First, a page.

Sunday 11 May 2014

Hello Babel!

Lucas van Valckenborch's painting
Even though the new Java 8 is out with long expected features like lambda expressions (closures, for simplicity), millions of software developers are looking for a better java.

There are tons of different reasons why you may consider switching to another language, performance is just one of those. I was interested in a very basic aspect of performance: how quickly is the code compiled from the source code able to create a string.

The tested languages are:
  • Java 1.7
  • Scala 2.10.0
  • Kotlin 0.7.271
  • Groovy 2.3.0
  • Clojure 1.3.10
I am really missing ceylon from the list, but it does not have a maven plugin, it is not even published to maven central or any public repositories, so I skipped it.

And the results are...

Well, the single-threaded performance and simple String handling may not be a good reason to switch at the moment. As you see, java far outperformed the other languages. If you look into the bytecode generated by Scala, Groovy and Clojure, the reason is obvious. It does so many things, that it just can't perform quick.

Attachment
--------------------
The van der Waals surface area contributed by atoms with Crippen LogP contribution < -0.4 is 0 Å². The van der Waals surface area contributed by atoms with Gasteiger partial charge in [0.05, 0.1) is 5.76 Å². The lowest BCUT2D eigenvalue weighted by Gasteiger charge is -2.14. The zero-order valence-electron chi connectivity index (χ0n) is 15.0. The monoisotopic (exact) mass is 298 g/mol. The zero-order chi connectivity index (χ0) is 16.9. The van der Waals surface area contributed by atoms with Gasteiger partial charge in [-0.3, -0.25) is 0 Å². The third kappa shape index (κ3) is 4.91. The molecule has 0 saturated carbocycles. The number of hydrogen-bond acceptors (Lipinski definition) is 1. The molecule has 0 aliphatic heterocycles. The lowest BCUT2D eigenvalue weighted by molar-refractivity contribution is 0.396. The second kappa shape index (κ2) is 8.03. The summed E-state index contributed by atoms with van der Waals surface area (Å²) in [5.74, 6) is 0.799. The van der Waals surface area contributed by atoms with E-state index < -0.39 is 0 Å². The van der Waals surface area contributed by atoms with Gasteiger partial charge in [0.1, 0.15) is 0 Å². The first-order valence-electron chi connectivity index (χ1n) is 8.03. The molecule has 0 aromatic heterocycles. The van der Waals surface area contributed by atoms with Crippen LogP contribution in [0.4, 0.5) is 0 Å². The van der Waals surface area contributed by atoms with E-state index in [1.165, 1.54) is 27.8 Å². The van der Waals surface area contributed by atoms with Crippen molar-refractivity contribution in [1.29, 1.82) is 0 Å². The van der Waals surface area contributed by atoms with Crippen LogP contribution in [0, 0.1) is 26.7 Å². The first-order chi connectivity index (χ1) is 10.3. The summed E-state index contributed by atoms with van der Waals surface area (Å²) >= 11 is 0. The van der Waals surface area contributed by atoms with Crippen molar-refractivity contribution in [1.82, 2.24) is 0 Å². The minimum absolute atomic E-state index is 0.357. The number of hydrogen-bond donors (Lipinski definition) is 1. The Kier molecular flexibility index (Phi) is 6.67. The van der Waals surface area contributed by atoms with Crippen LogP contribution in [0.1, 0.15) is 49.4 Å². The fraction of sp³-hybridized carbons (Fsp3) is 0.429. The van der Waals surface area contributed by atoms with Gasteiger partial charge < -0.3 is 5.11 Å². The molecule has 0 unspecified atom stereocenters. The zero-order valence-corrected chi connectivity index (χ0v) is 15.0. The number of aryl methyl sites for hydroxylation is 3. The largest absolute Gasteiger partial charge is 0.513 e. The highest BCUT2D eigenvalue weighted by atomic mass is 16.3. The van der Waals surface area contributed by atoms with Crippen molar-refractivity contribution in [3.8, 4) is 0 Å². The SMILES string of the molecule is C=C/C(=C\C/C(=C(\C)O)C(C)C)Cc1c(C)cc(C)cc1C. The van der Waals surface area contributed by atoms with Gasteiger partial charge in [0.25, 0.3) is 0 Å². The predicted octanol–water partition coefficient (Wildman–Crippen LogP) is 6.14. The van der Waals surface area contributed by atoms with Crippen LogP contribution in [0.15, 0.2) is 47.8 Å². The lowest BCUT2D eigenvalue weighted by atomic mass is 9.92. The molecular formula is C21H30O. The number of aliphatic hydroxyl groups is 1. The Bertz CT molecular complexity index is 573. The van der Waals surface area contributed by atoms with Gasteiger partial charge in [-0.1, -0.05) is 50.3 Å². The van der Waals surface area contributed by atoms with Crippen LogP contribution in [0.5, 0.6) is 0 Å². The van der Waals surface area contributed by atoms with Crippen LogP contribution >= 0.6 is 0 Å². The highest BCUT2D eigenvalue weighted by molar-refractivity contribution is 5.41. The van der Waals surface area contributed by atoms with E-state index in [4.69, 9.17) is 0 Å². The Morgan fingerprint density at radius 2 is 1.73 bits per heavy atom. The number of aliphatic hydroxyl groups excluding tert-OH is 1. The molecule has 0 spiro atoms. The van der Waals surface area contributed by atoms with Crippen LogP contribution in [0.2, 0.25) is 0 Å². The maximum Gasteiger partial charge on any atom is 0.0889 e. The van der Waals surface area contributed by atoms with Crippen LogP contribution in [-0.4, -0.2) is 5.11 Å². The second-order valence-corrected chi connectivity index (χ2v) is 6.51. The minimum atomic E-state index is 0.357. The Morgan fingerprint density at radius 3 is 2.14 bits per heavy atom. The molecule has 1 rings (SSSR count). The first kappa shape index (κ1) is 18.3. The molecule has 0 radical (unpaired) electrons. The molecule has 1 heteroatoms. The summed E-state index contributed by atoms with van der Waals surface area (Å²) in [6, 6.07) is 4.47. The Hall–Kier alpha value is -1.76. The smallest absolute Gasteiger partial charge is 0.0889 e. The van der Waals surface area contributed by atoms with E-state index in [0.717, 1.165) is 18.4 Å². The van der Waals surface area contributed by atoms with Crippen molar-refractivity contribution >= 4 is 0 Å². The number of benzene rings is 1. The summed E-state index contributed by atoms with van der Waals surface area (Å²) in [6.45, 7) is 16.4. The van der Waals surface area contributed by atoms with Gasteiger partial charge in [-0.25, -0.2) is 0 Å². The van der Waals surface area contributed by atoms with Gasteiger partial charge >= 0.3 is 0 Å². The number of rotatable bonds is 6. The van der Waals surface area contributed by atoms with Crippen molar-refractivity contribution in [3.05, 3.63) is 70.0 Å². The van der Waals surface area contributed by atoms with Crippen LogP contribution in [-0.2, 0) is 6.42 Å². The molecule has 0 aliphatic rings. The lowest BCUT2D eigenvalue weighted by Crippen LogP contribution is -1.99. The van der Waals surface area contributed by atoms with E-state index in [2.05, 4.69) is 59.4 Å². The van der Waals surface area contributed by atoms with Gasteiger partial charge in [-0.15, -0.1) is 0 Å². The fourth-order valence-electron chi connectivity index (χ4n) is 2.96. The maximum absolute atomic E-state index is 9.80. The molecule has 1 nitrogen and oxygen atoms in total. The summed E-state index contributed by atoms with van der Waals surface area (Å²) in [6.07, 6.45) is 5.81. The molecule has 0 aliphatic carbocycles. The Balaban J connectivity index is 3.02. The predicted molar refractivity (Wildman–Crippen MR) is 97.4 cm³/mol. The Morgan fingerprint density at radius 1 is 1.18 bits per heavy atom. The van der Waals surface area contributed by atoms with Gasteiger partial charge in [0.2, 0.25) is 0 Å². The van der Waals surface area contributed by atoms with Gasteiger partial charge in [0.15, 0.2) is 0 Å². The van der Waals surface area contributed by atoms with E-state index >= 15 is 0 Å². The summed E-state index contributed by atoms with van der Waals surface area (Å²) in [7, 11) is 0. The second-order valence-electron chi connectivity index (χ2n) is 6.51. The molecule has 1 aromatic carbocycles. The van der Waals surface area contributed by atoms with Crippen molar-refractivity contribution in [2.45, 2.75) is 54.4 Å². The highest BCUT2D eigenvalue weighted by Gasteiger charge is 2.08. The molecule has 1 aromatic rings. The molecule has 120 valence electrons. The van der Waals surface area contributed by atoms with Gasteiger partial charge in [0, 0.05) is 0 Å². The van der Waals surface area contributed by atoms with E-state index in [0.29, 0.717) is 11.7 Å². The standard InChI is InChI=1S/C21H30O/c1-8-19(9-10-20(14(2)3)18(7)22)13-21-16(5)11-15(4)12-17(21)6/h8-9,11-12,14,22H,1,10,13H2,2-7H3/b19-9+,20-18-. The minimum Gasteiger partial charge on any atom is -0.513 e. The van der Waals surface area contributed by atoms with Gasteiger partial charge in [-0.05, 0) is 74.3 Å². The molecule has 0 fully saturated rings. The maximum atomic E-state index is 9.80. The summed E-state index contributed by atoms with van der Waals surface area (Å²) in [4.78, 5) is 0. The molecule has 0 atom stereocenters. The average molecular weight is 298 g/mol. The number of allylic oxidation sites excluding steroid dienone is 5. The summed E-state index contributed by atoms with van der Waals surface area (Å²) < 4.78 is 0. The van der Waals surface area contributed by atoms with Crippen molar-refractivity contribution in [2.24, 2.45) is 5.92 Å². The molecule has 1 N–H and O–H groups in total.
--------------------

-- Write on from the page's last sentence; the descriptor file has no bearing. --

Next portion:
While Kotlin  performed only about half as quick as the code compiled from java, the problem is a bit harder to spot. So let me highlight the problem...

       0: new           #19                 // class java/lang/StringBuilder
       3: dup          
       4: invokespecial #23                 // Method java/lang/StringBuilder."<init>":()V
       7: ldc           #25                 // String Hello
       9: invokevirtual #29                 // Method java/lang/StringBuilder.append:(Ljava/lang/Object;)Ljava/lang/StringBuilder;
      12: aload_1      
      13: invokevirtual #29                 // Method java/lang/StringBuilder.append:(Ljava/lang/Object;)Ljava/lang/StringBuilder;
      16: ldc           #31                 // String !
      18: invokevirtual #29                 // Method java/lang/StringBuilder.append:(Ljava/lang/Object;)Ljava/lang/StringBuilder;
      21: invokevirtual #35                 // Method java/lang/StringBuilder.toString:()Ljava/lang/String;
The problem is that Kotlin compiler generated code to append method accepting Object arguments, while it is known that the argument is going to be String. Should be an easy fix, I registered a bug in Kotlin's bugtracker.
Update: I played a little with it and found where the code is generated in the compiler. The compiler with my patch generated line by line the same code as the java compiler, and therefore it performed the same.

The truth is, even javac generated suboptimal code, it could be beaten. And next time I will give it a try.

Test environment:
  • AMD E2-1800
  • Oracle java 1.7.0_45
  • Fedora linux
Test code on github.

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